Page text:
The command also will require moving companies to respond to customers' concerns on Saturdays during peak season -- a service that Marsh said should be a "matter of business."

"If the moving company and the communication is going [in any direction], it should be going where moving crews are being proactive and updating families on the status of the shipment. Hopefully, [the Saturday service] is a non-issue," Marsh said.

TRANSCOM also plans to reinstitute a safeguard -- tamper-evident seals on crates -- that were required until December 2018 but were not mandated in 2019 or 2020.

"This is one of the things that families were wanting to see back in the program," Marsh said.

This PCS season was to be the first managed by a private company contracted to oversee the Defense Department's household goods shipments worldwide. But the contract, worth nearly $20 billion over a decade, has been delayed by a contentious bidding process that resulted in TRANSCOM issuing a new request for proposals from interested parties, which were due to the command in December.

The contract had been awarded to a New Jersey company, American Roll On Roll Off Carrier Group, or ARC, in April and was expected to go into effect by the 2021 moving season.

The contract was withdrawn amid a flurry of bid protests, including concerns by competitors over the company's relationship with its parent company and several subsidiaries fined for price-fixing, as well as issues with the methodology under which the contract was awarded.

The new contract is expected to be awarded in the coming weeks, but TRANSCOM will be responsible for overseeing household goods and vehicle shipments at least through 2021.

Critics, including trade associations that represent moving and storage companies, have raised concerns that the arrangement will degrade the quality of military moves and have likened the potential consequences to the scandal that erupted in 2018 over poor living conditions and abysmal customer service for families living in military housing managed by private corporations.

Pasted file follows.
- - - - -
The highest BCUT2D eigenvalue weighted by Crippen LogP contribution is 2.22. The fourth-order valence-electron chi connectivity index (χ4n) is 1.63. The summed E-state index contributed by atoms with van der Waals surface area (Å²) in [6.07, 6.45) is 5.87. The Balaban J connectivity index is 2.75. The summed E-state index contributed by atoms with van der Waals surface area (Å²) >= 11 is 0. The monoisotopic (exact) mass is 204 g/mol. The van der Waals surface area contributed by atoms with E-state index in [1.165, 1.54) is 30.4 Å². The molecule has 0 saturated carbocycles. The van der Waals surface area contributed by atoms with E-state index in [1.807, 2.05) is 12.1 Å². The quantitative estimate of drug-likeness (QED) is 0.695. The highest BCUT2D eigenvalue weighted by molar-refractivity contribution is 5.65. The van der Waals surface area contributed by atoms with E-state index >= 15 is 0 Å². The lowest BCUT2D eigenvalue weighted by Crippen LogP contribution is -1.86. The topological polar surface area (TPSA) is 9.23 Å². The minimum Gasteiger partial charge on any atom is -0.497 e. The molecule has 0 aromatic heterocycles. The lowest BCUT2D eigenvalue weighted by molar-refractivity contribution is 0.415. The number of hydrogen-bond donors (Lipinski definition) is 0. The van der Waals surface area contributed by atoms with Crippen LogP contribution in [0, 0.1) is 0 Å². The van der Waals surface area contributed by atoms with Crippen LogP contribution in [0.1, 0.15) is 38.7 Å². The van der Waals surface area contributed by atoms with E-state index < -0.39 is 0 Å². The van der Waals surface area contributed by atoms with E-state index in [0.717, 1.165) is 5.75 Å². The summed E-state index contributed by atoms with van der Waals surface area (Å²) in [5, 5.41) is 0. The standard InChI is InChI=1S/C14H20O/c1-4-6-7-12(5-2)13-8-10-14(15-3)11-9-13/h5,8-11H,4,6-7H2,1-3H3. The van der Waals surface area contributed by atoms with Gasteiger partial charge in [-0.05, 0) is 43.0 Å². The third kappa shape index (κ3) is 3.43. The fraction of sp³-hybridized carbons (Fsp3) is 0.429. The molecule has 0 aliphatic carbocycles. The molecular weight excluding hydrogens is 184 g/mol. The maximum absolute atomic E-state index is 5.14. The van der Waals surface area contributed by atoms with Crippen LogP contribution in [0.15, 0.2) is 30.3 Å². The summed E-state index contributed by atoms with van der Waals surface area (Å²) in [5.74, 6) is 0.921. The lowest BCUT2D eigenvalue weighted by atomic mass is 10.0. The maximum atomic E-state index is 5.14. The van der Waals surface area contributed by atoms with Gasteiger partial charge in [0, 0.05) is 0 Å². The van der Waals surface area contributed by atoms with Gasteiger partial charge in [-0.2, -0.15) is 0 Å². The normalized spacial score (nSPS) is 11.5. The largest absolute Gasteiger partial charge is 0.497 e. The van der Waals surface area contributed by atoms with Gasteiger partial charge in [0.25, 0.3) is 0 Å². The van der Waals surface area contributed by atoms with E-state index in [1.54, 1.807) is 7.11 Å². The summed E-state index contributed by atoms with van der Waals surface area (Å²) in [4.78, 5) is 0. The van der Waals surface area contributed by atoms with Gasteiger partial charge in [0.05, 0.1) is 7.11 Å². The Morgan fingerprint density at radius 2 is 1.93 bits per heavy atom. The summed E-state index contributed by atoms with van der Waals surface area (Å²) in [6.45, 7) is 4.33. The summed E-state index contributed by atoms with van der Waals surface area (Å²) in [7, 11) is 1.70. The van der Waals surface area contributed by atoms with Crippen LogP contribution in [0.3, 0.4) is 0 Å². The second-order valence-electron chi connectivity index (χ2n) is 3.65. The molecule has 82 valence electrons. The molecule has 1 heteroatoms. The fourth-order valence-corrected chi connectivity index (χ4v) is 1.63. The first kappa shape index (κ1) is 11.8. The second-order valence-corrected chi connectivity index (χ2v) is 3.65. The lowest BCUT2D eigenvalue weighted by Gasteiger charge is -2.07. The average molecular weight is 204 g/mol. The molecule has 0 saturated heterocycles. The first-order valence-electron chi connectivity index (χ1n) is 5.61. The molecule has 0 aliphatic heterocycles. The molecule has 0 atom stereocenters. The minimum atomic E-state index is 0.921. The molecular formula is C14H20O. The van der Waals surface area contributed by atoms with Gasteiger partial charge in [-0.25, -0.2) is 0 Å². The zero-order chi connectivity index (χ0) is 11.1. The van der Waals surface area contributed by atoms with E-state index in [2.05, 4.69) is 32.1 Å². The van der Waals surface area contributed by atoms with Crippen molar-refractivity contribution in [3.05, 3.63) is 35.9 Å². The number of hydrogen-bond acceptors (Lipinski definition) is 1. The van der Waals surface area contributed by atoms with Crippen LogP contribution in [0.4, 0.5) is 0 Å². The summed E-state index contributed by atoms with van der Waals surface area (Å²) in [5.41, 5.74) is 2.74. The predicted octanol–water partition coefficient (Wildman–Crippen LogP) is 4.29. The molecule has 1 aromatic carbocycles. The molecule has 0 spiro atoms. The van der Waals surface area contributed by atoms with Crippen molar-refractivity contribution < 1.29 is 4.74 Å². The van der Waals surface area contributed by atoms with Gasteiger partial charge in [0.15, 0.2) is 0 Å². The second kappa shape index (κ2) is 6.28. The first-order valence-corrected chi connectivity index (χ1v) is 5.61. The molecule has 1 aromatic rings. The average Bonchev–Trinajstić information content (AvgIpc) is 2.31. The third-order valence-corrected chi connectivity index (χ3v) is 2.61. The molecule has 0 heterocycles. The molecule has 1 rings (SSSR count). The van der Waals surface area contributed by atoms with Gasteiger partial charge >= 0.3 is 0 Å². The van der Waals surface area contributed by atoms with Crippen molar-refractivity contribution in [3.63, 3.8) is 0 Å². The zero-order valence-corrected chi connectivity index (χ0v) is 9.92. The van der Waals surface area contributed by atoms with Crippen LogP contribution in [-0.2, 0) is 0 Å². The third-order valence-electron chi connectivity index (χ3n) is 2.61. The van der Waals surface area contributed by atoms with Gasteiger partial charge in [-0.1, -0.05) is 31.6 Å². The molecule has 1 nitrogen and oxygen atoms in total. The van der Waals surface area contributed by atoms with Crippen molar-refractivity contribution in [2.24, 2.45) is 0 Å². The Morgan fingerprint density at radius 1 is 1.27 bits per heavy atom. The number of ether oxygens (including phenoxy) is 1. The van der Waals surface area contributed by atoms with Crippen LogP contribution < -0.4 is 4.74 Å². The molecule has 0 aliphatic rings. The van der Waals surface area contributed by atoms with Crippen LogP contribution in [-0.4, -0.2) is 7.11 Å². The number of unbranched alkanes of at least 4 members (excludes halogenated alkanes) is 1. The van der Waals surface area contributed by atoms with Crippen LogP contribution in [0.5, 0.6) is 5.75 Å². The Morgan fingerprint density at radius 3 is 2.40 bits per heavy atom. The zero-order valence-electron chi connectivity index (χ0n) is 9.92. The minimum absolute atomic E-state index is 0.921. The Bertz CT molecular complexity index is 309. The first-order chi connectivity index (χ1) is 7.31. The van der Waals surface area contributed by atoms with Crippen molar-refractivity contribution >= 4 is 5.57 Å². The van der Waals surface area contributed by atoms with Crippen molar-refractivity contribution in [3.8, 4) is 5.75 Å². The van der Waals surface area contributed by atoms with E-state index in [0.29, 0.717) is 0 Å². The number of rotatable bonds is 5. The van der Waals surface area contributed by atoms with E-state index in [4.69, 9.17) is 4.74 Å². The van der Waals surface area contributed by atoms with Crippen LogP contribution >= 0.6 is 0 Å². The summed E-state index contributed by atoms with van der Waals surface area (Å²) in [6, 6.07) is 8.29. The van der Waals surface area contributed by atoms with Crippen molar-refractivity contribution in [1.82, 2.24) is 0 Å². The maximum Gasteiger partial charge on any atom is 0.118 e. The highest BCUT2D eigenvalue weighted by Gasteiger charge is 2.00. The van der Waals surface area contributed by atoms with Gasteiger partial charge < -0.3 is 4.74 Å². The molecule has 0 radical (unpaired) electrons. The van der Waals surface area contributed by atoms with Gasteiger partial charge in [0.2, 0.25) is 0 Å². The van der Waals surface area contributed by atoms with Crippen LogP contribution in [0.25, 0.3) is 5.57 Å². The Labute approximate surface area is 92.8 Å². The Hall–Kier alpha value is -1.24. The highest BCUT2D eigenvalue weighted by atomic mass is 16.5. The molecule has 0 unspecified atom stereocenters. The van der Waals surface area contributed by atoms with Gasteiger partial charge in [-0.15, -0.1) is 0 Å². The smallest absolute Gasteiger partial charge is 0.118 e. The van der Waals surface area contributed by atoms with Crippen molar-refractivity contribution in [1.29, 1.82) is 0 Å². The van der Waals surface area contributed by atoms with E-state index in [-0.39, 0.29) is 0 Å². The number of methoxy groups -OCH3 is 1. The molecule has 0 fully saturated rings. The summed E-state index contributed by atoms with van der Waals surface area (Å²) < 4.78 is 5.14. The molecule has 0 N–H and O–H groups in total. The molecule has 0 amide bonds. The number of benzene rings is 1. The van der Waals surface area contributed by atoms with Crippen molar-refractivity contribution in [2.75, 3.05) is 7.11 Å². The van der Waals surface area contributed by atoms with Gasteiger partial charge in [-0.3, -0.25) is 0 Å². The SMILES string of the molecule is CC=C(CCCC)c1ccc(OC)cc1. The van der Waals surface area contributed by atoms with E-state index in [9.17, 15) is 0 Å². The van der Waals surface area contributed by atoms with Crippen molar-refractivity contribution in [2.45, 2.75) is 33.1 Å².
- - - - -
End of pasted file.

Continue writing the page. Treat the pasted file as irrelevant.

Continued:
Advocates say it also will harm many small moving companies, which will be shut out of the opportunity to work for the DoD.

"The initiative adds a lot of unnecessary risk and upheaval to the relocating military customer and the moving industry," wrote officials with the International Association of Movers in a self-published editorial in 2019.

Marsh said he believes a household goods shipping program run by a private company and overseen by TRANSCOM will improve customer service. He explained that under the current system, 900 companies move military families on a shipment by shipment basis, as needed, without an overarching contract with the DoD.

The setup, Marsh says, doesn't allow companies to forecast their business for the year, nor do they have any "real spaces to invest in a relationship with our families."

A private corporation, Marsh said, would have the capacity to improve and streamline IT, conduct standardized background checks and "transform the customer experience."

Military families, he added, would still have a DoD contact to arrange their move and provide customer service when problems occur.

"Folks here are working to improve the process, and if you're an active-duty member who had a bad experience, we hear you and we agree with you. And we're doing everything we can to improve the process," Marsh said.

-- Patricia Kime can be reached at Patricia.Kime@Monster.com. Follow her on Twitter @patriciakime.